Will it help Apple to be big in Japan?
April 30, 2014 | 1:25 pm

appleKantar Worldpanel ComTech has just released its worldwide smartphone sales figures for the first quarter of 2014, with some (moderately) encouraging news for Apple, especially in the light of the not-so-encouraging breakdown in their figures for the previous quarter, as well as some similarly discouraging reporting from IDC. In Japan particularly, the iPhone accounted for 42 percent of sales on leading local network NTT DoCoMo, 59 percent on KDDI AU and 81 percent on Softbank. Elsewhere, however, Apple is not looking so rosy. Kantar notes 70.7 percent market share for Android across the five key European markets of the UK, Germany,...

In wake of Amazon acquisition, ComiXology drops Apple in-app purchases
April 26, 2014 | 5:52 pm

Since its recent acquisition by Amazon, people have been wondering what changes Amazon is going to make to the company. The first one came along today: ComiXology is retiring its old iPhone and iPad e-comic applications, and releasing new ones that remove the ability to buy comics as in-app purchases from Apple devices. You have to buy them from the web store now. Unless you’re on Android, in which case the in-app store works just fine. This is, of course, because of that pesky 30% commission Apple enforces on all in-app purchases. Amazon has steadfastly refused to pay...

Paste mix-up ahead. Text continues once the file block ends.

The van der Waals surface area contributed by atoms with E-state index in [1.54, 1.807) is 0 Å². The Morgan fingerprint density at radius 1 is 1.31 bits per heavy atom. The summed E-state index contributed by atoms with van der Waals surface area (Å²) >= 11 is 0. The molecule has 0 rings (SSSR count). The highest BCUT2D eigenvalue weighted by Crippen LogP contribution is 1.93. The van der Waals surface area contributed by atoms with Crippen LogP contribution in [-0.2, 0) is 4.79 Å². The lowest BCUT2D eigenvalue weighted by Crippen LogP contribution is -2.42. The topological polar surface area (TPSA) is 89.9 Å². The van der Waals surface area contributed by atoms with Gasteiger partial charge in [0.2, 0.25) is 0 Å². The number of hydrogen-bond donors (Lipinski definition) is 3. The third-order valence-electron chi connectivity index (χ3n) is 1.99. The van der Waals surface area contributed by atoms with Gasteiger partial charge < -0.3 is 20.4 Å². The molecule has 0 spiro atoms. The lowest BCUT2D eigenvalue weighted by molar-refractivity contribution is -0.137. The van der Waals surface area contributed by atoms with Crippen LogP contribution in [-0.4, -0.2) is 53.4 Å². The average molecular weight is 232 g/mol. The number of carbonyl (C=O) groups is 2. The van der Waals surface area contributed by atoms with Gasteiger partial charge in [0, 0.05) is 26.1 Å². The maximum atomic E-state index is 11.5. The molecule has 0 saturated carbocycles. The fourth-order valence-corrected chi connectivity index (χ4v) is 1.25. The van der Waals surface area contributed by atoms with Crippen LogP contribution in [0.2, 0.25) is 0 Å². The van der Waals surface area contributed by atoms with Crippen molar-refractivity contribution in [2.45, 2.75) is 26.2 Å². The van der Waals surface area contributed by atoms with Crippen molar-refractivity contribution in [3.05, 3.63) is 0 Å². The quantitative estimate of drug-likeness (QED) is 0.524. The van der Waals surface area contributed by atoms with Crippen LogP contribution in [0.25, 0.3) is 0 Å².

States rights to damages bode ill for Apple
April 16, 2014 | 6:25 pm

AppleLegal developments around the Apple ebook price fixing debacle are not exactly going Cupertino's way. Most recently, U.S. District Judge Denise Cote, to no one's great surprise, returned a negative response to Apple's motion to dismiss the damage claims brought by 33 states of the Union in their previous parallel case alongside the U.S. Justice Department. According to Reuters, the damage claims from U.S. states could amount to some $840 million. "Apple now moves to dismiss the antitrust action filed by the States. Apple contends that the States lack standing to assert their claims against Apple or, at the very least,...

Judge Cote certifies consumer suits for class action in Apple antitrust case
March 29, 2014 | 7:45 am

Calling it a “paradigmatic antitrust class action,” Judge Denise Cote has granted class-action certification to the consumers whose suit against Apple makes up one third of the intricate bundle of cases she is presiding over in the Apple antitrust trial. (The other two thirds are, of course, the actions brought by the Department of Justice and the state attorneys general.) She also denied Apple’s request to disregard the plaintiff’s damage expert, and threw out the opinions of the experts Apple had consulted in regard to damages. Not many surprises there for anyone who’s been following the trial so far. ...